The new panel was constituted after a Pakistani anti-terrorism court declared illegal the findings of a Pakistani commission that probed the attacks immediately after 26/11.
Pakistani authorities had sent two requests to India in August, asking it to allow Pakistani defence lawyers to cross-examine key witnesses including Ajmal Kasab, saying any failure to do so could allow the accused in the country to go scot-free.
In a message sent to Indian authorities through diplomatic channels on 20 July, the Federal Investigation Agency asked that the defence counsel should be allowed to cross-examine surviving attacker Ajmal Kasab, chief investigation officer Ramesh Mahale, and Ganesh Dhunraj and Chintaman Mohite, the two doctors who performed the autopsies of slain attackers.
9.23 am: ‘President used his constitutional powers to reject Kasab’s mercy plea’
The Press secretary to President Pranab Mukherjee said Mukherjee had used his constitutional powers to reject Ajmal Kasab’s mercy petition. Speaking to the media he said, “This decision was taken a few weeks back. And communicated to the ministry of home affairs consequent to which necessary action was taken. After examining the pettion and taking into consideration the views expressed by the Government of India, the President has rejected the petition.
9.07 am: Kasab had no last wish or will
CNN-IBN quoting jail sources had said that Kasab had reportedly told them that he had no last will or wish before he was executed, and that the entire procedure had been explained to him before it was carried out.
Meanwhile reacting to the news, the BJP said that the welcomed the execution, but that it had come very late. They did say however that the execution was a strong response to terror from across the border.
Jammu and Kashmir Chief Minister Omar Abdullah used the occasion to display his cynicism for the media.
8.58 am: Kasab to be buried in Pakistan?
Even as the nation reels from an early morning revelation that the lone surviving gunman from the 26/11 attacks, Ajmal Kasab, was executed in great secrecy, there is already heavy speculation on where he will be buried. Executive Editor of IBN 7, Mritunjoy K Jha tweeted that he would be buried in his native Pakistan:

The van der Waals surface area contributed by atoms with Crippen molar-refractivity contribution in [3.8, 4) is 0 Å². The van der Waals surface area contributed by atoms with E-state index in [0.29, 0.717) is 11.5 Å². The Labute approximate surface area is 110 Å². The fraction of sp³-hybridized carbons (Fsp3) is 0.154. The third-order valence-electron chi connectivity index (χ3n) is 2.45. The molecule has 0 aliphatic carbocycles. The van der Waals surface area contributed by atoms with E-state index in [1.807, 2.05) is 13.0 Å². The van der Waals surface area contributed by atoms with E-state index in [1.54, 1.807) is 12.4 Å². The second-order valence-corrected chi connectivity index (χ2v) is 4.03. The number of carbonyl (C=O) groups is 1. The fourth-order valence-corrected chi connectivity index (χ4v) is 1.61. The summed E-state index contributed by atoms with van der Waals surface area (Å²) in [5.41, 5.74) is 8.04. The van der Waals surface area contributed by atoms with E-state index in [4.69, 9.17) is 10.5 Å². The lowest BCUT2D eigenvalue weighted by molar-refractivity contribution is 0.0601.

Home Minister Sushil Kumar Shinde told media that they would hand over Kasab’s body to Pakistan if they asked for it. “We have informed the Pakistan government”, he said.
8:45 am: ‘Due process of law was followed’, says RR Patil
Maharashtra Home Minister RR Patil in a media interaction confirmed that Kasab’s plea had been rejected by the President on 8 November and that he being the only militant to have survived the 2008 attacks,was hanged at 7:30 am this morning. He added that the due process of law had been followed as the special 26/11 court awarded death penalty to Kasab, which was upheld by the Supreme Court. He filed a mercy petition, but it was rejected, following which the government took around three weeks to prepare for his execution.
Following the President’s rejection on 8 Nov, Kasab was moved from the Mumbai Arthur Jail to Yerawada Jail in Pune on Monday night.
Patil also said that Kasab has been declared dead by doctors., but the location of his burial is yet to be decided.
Ajmal Kasab hanged at Yerawada Jail in Pune, confirms R R Patil
8:27 am Lashkar-e-Toiba terrorist Ajmal Kasab, convicted for the 26/11 Mumbai terror attack, was today hanged at the Yerawada Jail in Pune at 7:30 am after President Pranab Mukherjee rejected his mercy petition.
Maharashtra Home Minister R R Patil confirmed that Kasab was executed this morning and that the President had rejected Kasab’s mercy plea on 8 November. Union Home Minister Sushil Kumar Shinde too confirmed the hanging.
The ministry will soon address the media to formally announce the execution.
Majid Memon, senior lawyer, in an interview with Times Now said that Kasab’s execution should have happened earlier but better late than never.”This will be a good message to Pakistan.”
In September, the Maharashtra Home Ministry had recommended that the mercy plea be rejected.
Kasab was discreetly moved from Mumbai’s Arthur Road Jail to Pune’s Yerawada Jail last night.
The President’s rejection came two months after the Home ministry rejected Kasab’s mercy petition.
Kasab’s death sentence had been confirmed by the Supreme Court and his clemency petition was pending with the President’s office.
Kasab and nine other Lashkar-e-Taiba terrorists had sailed into Mumbai on November 26, 2008 from Karachi and killed 166 people.
The Mumbai trial court had on May 6, 2010 awarded death sentence to Kasab which was upheld by the Bombay High Court on February 21, 2011. The apex court rejected his appeal on August 29.